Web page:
a switch operably connected to said microcontroller and to said regulator circuit and operable to maintain said regulator circuit in a condition to enable said microcontroller.
8. The controller set forth in claim 4 including:
a radio frequency transmitter operably connected to said microcontroller and responsive to actuation of selected ones of said switches to transmit a signal to a door operator.
9. A battery operated controller for a door operator comprising:
a light transmitting switch actuator pad including plural switch actuators and operable to transmit visible light from a light source comprising a light emitting diode;
said light emitting diode is positioned such as to backlight said switch actuator pad and to directly sense ambient light projecting from said switch actuator pad;
a circuit including said light emitting diode for generating visible light to illuminate said switch actuator pad; and
a microcontroller operably connected to said circuit including said light emitting diode for sensing ambient light on said switch actuator pad and for energizing said light emitting diode when said ambient light is less than a predetermined intensity, said microcontroller is programmed to periodically deenergize said light emitting diode, measure the intensity of ambient light transmitted by said switch actuator pad to said light emitting diode and energize said light emitting diode if the measured intensity is less than a predetermined amount, said microcontroller further being operable for comparing a signal from said light emitting diode to a preset signal corresponding to a level of ambient light intensity and energizing said light emitting diode at a voltage related to the intensity of ambient light and producing an intensity of light emitted by said light emitting diode required to compensate for insufficient ambient light.
10. The controller set forth in claim 9 including:
plural switches associated with said switch actuators, respectively; and
a regulator circuit operably connected to said switches and said microcontroller for enabling said microcontroller in response to actuation of any of said switches.
11. The controller set forth in claim 10 including:
a switch operably connected to said microcontroller and to said regulator circuit and operable to maintain said regulator circuit in a condition to enable said microcontroller.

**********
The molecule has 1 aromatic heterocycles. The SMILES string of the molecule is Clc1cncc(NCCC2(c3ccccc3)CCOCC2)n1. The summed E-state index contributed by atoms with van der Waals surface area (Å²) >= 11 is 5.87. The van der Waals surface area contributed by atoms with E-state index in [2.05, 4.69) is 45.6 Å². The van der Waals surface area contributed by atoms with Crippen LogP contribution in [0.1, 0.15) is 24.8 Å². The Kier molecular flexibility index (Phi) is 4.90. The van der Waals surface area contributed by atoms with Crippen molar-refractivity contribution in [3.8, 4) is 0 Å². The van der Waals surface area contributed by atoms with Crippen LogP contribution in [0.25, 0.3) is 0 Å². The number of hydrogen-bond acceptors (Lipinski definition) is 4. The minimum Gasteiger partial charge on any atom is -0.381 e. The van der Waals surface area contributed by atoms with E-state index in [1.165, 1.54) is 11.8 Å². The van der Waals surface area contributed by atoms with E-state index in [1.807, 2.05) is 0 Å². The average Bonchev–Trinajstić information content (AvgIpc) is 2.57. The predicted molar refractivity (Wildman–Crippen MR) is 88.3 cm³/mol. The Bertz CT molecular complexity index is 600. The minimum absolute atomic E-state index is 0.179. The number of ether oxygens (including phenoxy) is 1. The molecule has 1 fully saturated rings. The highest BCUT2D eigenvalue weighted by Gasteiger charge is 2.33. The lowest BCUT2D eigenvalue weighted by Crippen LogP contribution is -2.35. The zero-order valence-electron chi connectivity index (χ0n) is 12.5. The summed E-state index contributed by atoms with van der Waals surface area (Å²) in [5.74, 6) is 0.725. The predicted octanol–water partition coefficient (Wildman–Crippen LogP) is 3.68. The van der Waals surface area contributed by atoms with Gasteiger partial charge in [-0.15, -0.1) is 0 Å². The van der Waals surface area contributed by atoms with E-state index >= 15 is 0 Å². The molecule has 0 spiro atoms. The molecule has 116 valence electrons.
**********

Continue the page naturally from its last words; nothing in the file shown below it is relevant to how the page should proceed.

12. The controller set forth in claim 10 including:
a radio frequency transmitter operably connected to said microcontroller and responsive to actuation of selected ones of said switches to transmit a signal to a door operator.
13. A battery operated controller for a door operator comprising:
a light transmitting switch actuator pad including plural switch actuators and operable to transmit visible light from a light source comprising a light emitting diode;
said light emitting diode is positioned such as to backlight said switch actuator pad and to directly sense ambient light projecting from said switch actuator pad;
a circuit including said light emitting diode for generating visible light to illuminate said switch actuator pad;
a microcontroller operably connected to said circuit including said light emitting diode for sensing said ambient light on said switch actuator pad and for energizing said light emitting diode when said ambient light is less than a predetermined intensity, said microcontroller is programmed to periodically deenergize said light emitting diode, measure the intensity of ambient light transmitted by said switch actuator pad to said light emitting diode and energize said light emitting diode if the measured intensity is less than a predetermined amount.
14. The controller set forth in claim 13 wherein:
said microcontroller is further operable for comparing a signal from said light emitting diode to a preset signal corresponding to a level of ambient light intensity and energizing said light emitting diode at a voltage related to the intensity of ambient light and producing an intensity of light emitted by said light emitting diode required to compensate for insufficient ambient light; and
a visual indicator is operably connected to said microcontroller and responsive to an output signal from said microcontroller which is responsive to actuation of one or more switches associated with said switch actuators, respectively, to provide a visual user feedback signal by way of said switch actuator pad.
15. The controller set forth in claim 13 including:
a switch operably connected to said microcontroller and to a regulator circuit and operable to maintain said regulator circuit in a condition to enable said microcontroller.
16. The controller set forth in claim 14 including:
a radio frequency transmitter operably connected to said microcontroller and responsive to actuation of selected ones of said switches to transmit a signal to a door operator.
US11/358,020 2003-08-12 2006-02-21 Device including light emitting diode as light sensor and light source Active 2023-10-05 US7557690B2 (en)